As for Serbia and diabetes: So far, I observe a very heavy meat and fat diet (meat plus everything cooked in oil), so many bread products (as I said, a bakery on every corner).  Another factor is smoking.  I did not know, until I arrived, that Serbia is ranked one of the highest in cigarette smoking.  On the positive side, Serbia is slowly becoming more aware and there are "no smoking" restaurants and markets are smoke free.  

The positive-- Serbians are very active:  they walk, ride their bikes, they run.  I love seeing all ages on bicycles-- not just individuals between 5 and 40.  The elderly are out there looking great with baskets on their bikes transporting their vegetables back home or elderly walking spritely down the street or with a partner or in groups.  It's great to see. 

In my initial conversations with Serbians about diabetes, there is a plethora of misinformation.  Some people have told me that diabetes is due to "dirty blood."  When I ask what that means, they cannot tell me. The idea of blood being "dirty" also leads to shame, which is why some people tell me it doesn't exist or they tell me Serbians don't like talking about diabetes or being thought of as having it. I think about what people in the Balkans have been through in the last 20-30 years-- the stress of war, of migration, of major economic stresses-- all contributing to a variety of diagnoses, one of which can be diabetes.  Just recently, a Serbian told me that when she lived abroad, she didn't talk too much about what she had experienced with the bombings here. She seemed to feel a sense of shame, she said.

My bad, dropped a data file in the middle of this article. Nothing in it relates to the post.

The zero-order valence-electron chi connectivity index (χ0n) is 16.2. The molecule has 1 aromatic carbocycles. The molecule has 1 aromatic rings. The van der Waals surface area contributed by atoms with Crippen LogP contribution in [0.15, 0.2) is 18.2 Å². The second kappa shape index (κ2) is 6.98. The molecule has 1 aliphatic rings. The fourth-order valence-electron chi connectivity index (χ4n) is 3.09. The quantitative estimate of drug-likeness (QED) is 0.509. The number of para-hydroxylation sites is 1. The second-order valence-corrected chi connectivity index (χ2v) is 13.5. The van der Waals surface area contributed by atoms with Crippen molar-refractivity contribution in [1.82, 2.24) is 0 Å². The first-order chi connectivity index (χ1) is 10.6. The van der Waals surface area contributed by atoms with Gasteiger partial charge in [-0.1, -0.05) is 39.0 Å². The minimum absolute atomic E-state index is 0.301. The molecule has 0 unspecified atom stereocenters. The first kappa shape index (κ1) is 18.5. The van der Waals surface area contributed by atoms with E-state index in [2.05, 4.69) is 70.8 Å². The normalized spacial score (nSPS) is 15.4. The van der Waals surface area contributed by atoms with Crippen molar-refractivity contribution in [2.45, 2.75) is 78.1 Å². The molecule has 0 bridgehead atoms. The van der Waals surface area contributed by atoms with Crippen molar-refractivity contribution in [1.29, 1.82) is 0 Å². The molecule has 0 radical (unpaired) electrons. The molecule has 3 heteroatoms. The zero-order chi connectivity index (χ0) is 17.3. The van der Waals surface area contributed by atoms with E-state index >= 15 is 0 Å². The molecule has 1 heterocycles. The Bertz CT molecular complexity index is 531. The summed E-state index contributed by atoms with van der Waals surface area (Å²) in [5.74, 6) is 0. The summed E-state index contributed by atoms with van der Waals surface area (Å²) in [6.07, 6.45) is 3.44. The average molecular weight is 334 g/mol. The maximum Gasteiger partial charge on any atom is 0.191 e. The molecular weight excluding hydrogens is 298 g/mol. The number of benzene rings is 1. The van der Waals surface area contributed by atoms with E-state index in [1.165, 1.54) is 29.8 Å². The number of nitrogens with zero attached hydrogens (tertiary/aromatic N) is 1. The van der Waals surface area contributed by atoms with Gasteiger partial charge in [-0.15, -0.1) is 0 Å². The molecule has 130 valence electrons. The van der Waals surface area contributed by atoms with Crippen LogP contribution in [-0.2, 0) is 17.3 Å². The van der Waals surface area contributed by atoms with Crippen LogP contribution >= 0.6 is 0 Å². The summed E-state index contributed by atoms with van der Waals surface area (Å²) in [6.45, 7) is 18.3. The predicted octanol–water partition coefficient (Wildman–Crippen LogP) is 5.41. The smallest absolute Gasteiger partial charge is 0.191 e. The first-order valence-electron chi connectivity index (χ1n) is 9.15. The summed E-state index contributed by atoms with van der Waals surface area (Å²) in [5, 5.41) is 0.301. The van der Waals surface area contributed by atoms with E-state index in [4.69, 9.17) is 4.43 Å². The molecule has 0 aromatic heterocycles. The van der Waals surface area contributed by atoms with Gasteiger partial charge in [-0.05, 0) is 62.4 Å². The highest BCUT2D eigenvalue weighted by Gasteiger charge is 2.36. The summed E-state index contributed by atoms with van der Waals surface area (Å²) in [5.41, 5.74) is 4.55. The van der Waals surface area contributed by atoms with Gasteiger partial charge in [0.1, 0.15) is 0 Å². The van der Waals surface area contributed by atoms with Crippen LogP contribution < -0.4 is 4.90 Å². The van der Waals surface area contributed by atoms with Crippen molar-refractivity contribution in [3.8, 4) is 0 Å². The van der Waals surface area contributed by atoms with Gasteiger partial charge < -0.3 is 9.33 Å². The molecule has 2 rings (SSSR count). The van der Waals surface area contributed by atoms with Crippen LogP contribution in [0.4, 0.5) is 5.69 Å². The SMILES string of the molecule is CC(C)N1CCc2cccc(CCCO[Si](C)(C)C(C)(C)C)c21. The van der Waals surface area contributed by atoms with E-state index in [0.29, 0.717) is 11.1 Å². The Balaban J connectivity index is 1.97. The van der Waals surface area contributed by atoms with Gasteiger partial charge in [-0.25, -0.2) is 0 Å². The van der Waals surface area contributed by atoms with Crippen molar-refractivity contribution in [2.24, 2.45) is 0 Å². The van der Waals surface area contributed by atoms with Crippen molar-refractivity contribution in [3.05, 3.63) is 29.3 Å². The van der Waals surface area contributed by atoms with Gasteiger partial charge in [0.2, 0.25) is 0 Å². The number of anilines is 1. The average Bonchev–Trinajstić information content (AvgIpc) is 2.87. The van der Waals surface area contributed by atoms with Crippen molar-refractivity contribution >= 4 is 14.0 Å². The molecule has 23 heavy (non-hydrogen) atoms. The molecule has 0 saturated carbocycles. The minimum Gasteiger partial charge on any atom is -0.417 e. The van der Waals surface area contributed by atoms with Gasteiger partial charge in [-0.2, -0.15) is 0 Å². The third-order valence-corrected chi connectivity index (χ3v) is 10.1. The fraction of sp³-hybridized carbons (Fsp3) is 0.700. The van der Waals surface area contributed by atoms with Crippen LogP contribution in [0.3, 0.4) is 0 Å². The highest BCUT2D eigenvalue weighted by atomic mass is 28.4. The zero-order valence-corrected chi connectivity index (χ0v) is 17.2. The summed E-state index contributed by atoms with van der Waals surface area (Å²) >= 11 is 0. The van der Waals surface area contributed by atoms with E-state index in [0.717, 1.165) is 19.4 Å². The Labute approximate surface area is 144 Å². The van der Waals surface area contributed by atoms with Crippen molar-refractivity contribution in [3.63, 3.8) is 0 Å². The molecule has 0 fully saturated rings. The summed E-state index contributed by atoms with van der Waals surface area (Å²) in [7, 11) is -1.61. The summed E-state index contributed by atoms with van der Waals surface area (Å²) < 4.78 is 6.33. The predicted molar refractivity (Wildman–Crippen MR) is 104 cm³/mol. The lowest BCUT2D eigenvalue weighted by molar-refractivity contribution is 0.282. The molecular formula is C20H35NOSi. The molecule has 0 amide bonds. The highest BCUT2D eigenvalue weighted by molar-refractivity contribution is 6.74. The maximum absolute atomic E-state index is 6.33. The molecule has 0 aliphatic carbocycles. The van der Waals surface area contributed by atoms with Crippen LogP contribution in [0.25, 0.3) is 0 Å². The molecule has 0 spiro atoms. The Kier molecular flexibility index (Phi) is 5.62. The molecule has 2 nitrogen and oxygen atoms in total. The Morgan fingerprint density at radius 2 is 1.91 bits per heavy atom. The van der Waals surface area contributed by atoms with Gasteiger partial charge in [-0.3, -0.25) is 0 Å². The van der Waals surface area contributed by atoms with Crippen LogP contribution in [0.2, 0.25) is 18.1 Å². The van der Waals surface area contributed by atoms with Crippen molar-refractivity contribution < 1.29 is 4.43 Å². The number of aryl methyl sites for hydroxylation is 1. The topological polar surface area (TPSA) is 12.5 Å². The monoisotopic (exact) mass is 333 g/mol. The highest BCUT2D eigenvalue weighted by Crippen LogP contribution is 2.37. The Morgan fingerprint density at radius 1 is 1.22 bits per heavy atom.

And this leads me to my own ignorance-- my inability to fully understand a people who have (still) so recently been through war (genocide!), and how trying to manage diabetes is simply an infinitesimal piece within this much larger context.